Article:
Also this, in the same vein, from Noel Whelan:
In order to advance their view on the abortion issue the campaigners on both sides seem determined not only to take side swipes at politicians opposed to them but to denigrate the entire political class. Inevitably, they each view the political process around this most sensitive of issues through a subjective lens. As a consequence, each side asserts that the failure of politicians to do what they would like them to do arises from indifference to women or unborn children and/or cowardice in dealing with a difficult issue and/or reluctance to oppose powerful conservative/liberal forces.
If Conor O'Mahony were merely saying that future Irish abortion law will inevitably reflect centrist thinking I could hardly argue with that. It is almost a tautology to say that the median voter calls the shots in a democracy. But with his reference to "moderate views" he clearly implies that those in the centre exhibit wisdom not shown by the activists. In the best of cases this "Golden Mean" style of argument is a bit of a crock, but if you're looking for somewhere to walk the Via Media the Irish abortion debate is about the worst terrain you could possibly choose. William Binchy and Ivana Bacik cannot both be right, but both of them can present a case for change which is compelling if you accept their respective premisses. Who could possibly argue for the status quo, from any premisses at all? The following, I submit, is an entirely fair summary of existing law:
(a) Except where a woman's life is at risk, abortions must be outsourced.
(b) No impediment may be placed in the way of a woman who has the means to obtain an abortion (offshore).
That is the monstrosity which our political class has created - the class which Noel Whelan sees as being unfairly denigrated. They had better get used to it. Even if they hadn't made a pig's ear of macroeconomic policy and the banking industry, they would deserve all the brickbats they get for their handling of the abortion issue.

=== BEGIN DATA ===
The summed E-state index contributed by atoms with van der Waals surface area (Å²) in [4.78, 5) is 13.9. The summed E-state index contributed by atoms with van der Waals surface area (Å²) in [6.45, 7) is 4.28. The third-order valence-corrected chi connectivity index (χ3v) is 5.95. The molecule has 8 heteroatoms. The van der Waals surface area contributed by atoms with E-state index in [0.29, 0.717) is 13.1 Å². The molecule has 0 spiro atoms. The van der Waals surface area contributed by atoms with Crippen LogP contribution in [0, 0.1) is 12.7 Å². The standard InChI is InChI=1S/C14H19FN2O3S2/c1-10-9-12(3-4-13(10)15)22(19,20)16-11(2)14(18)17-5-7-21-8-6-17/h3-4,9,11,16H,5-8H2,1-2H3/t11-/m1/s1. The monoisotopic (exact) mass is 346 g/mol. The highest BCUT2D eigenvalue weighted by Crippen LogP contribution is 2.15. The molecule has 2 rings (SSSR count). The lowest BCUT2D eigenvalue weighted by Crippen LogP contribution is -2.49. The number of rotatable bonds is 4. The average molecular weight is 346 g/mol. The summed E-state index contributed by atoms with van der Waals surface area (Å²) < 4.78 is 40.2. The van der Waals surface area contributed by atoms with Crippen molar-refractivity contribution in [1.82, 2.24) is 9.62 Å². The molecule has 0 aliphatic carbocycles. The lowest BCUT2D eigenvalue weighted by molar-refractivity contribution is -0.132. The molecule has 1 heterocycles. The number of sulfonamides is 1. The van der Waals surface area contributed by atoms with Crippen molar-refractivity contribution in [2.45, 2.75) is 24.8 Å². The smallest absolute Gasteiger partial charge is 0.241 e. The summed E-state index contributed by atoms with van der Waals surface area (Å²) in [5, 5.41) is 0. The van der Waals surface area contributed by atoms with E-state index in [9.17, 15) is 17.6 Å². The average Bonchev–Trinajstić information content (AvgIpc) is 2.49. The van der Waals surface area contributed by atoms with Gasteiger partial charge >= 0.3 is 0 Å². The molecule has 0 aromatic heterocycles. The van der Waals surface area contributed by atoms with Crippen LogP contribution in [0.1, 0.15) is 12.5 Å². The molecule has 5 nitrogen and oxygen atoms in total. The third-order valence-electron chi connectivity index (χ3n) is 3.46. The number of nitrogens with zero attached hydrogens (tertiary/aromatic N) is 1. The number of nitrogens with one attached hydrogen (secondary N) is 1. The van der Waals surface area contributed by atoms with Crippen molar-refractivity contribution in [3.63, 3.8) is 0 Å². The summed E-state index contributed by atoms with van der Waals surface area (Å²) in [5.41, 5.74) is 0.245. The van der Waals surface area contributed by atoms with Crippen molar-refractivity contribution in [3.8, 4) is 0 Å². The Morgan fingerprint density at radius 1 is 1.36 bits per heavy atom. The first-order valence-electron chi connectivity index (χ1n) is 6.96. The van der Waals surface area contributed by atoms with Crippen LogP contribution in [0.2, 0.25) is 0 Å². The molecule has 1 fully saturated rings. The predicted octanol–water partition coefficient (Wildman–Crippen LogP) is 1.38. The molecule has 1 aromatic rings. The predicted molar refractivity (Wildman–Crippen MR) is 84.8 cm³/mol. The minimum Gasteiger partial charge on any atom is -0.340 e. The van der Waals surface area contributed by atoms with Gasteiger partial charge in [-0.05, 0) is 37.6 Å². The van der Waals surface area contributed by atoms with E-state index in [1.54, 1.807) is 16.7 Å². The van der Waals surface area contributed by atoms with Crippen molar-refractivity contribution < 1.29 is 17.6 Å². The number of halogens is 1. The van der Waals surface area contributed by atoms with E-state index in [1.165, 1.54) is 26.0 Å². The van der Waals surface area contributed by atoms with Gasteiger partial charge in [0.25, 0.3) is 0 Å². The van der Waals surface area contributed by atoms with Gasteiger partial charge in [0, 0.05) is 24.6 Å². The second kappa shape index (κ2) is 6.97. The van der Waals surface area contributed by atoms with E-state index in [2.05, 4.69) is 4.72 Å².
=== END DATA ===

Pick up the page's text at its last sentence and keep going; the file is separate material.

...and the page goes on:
I stress the outsourcing aspect in order to highlight the hypocrisy inherent in the centrist position. William Binchy, in contrast, has been pretty forthright on this issue. From the very outset, back in 1981, he made it clear that he would put all the obstacles he could in the way of women seeking abortions, regardless of where the procedure might be performed. If legislation proscribing foreign abortions could not be passed, injunctions might be employed. I find that proposal grotesque, but it does at least have the merit of treating well-to-do women just as badly as their poorer sisters, so I suppose there's a kind of rough justice to it. The median voter closed off that line of attack by passing the 13th Amendment, although it wasn't clear (to me at least) that the Binchy Dream was truly dead until the case of Miss D was heard in 2007.
When I draw attention to the fact that Ireland's supposed anti-abortion policy is in reality nothing more than an outsourcing policy, people tend to respond: "But no state can be held responsible for other states' laws!" Sorry, that's not the point. The Irish courts could have taken that line but in fact they didn't. In the X Case the majority held that the right to life of the unborn, enshrined in the 8th Amendment, trumped the mother's right to travel. The 13th Amendment reversed that ranking of rights. If the 8th expressed Ireland's abhorrence of abortion, the 13th drastically qualified that abhorrence. As the complete Article 40.3.3 stands now, it is just NIMBY-ism applied to abortion clinics, nothing more: abortion is icky, do it elsewhere.
Messrs O'Mahony and Whelan can call for the moderates to be heard, but they have as much chance of a response as Glendower and Hotspur calling spirits from the vasty deep. The spokespersons for the squishy middle aren't being prevented from making their case. Rather, they are absenting themselves from the conversation because they know that their case is a crock of shit.